Hill City woman decries city's dog pound
By MIKE CORN
HILL CITY -- Melissa Scott couldn't stand the idea of impounded dogs "crying" as they fought off flies, the blistering sun or a lack of water.
So she took matters into her own hands, venturing inside a fenced-in area at the city wastewater plant, spraying down the dogs or holding up blankets and boards to block the sun.
And then she'd call Hill City Police Chief Russ Ingle, with whom she's battled over the plight of impounded dogs for at least two years now, sometimes giving him just 15 minutes to show up and take care of the dogs.
She paid the price recently when she appeared before Hill City Municipal Judge James Deines and pleaded guilty to a trespassing charge -- a culmination of her conflict with the city's police department.
But she didn't go quietly
Instead, with several friends at her side, she laid out the problem to Deines, who gave her wide latitude to speak her mind. Despite that, he pointed out there was little he could do, given his task simply was to preside over the trespassing charge brought against her.
He noted, however, the presence of a Hays Daily News reporter in terms of getting something resolved.
Scott specifically said she didn't climb a chain link fence to gain access.
"I'm 71 years old," she said prior to going to court. "I don't think I'll be climbing no fence."
It all might be a moot question, however, as the city is switching to a lagoon system to treat its wastewater -- a process that requires little oversight.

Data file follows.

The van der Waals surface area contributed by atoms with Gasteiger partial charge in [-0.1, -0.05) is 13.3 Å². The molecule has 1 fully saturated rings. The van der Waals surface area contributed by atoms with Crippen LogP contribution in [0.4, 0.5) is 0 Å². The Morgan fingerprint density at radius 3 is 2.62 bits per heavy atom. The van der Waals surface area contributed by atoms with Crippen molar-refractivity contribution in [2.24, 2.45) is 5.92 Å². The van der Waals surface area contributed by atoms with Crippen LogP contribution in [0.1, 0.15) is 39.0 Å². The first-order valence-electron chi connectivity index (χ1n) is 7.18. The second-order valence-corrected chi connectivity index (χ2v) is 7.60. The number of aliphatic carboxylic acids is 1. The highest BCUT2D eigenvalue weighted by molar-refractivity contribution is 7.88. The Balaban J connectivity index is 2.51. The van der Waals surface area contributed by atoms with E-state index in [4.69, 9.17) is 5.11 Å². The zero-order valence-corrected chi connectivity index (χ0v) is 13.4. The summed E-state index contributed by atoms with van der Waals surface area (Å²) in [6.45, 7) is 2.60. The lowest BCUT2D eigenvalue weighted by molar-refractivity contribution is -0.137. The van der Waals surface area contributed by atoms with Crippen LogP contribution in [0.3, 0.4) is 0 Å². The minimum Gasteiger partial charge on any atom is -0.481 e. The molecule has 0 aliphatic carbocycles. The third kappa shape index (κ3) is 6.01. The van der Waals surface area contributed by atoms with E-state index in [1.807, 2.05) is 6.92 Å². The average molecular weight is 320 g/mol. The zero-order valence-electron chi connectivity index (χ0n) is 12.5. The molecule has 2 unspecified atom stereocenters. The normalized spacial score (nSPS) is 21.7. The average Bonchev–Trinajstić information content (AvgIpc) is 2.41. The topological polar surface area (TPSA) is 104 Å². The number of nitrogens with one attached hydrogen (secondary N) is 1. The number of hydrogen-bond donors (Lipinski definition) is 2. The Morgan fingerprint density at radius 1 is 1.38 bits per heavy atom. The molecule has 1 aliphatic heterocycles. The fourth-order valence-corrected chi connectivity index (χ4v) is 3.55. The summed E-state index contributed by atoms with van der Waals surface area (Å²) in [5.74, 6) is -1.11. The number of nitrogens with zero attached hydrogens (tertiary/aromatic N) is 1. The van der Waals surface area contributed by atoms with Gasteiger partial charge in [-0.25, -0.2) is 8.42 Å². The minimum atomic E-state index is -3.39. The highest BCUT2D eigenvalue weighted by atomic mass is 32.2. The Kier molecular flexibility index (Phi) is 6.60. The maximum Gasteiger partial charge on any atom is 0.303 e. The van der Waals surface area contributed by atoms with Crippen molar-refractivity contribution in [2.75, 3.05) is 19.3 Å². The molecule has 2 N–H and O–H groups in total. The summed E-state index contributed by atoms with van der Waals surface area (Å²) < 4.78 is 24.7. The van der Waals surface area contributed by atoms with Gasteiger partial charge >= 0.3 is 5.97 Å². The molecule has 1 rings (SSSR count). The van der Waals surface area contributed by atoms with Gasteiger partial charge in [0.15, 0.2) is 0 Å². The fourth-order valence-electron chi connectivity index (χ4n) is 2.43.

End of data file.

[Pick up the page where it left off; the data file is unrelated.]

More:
Because the dog pens are located nearby, they'll be in a spot where few people are around, something unacceptable to Ingle.
That's why Ingle's looking for another location for the pens, a not-so-out-of-place location.
Ingle understands Scott's dog-friendly approach and said there's no ill will toward her.
But, he said the trespassing charge was filed after a series of incidents, and she was caught on a trail cam located on the pens.
Ingle disputes the notion the dogs are mistreated, although he said some come to him in poor shape.
"They have 5-gallon water pans," he said. "If they are out of water, they lay in it or knock it over."
The pens are shaded, with concrete floors and igloo-type dog houses.
He said either he or officers are out at the pound several times a day.
The pens are located at an existing Hill City plant that's frequently visited.
Ingle said the city impounds only 10 to 12 dogs a year.
"We've euthanized one animal this year," he said, adding they've had high marks by inspectors.
Initially, Scott planned to fight the charge against her.
But when she went before Deines, she quickly admitted to trespassing on city property.
Deines let her have her say about conditions at the pound.
"I will pay my fine, and I will stay off the property," Scott said after detailing conditions in the pens.
Deines fined her $50 and $65 in court costs.
"I'll give you a week to pay it," he said after Scott said she didn't have the money with her.
"I really don't feel like I'm finished with this," Scott said after leaving city hall. "I don't feel like I can sit still so long as that is going on."
She planned to approach the city council to help resolve her concerns.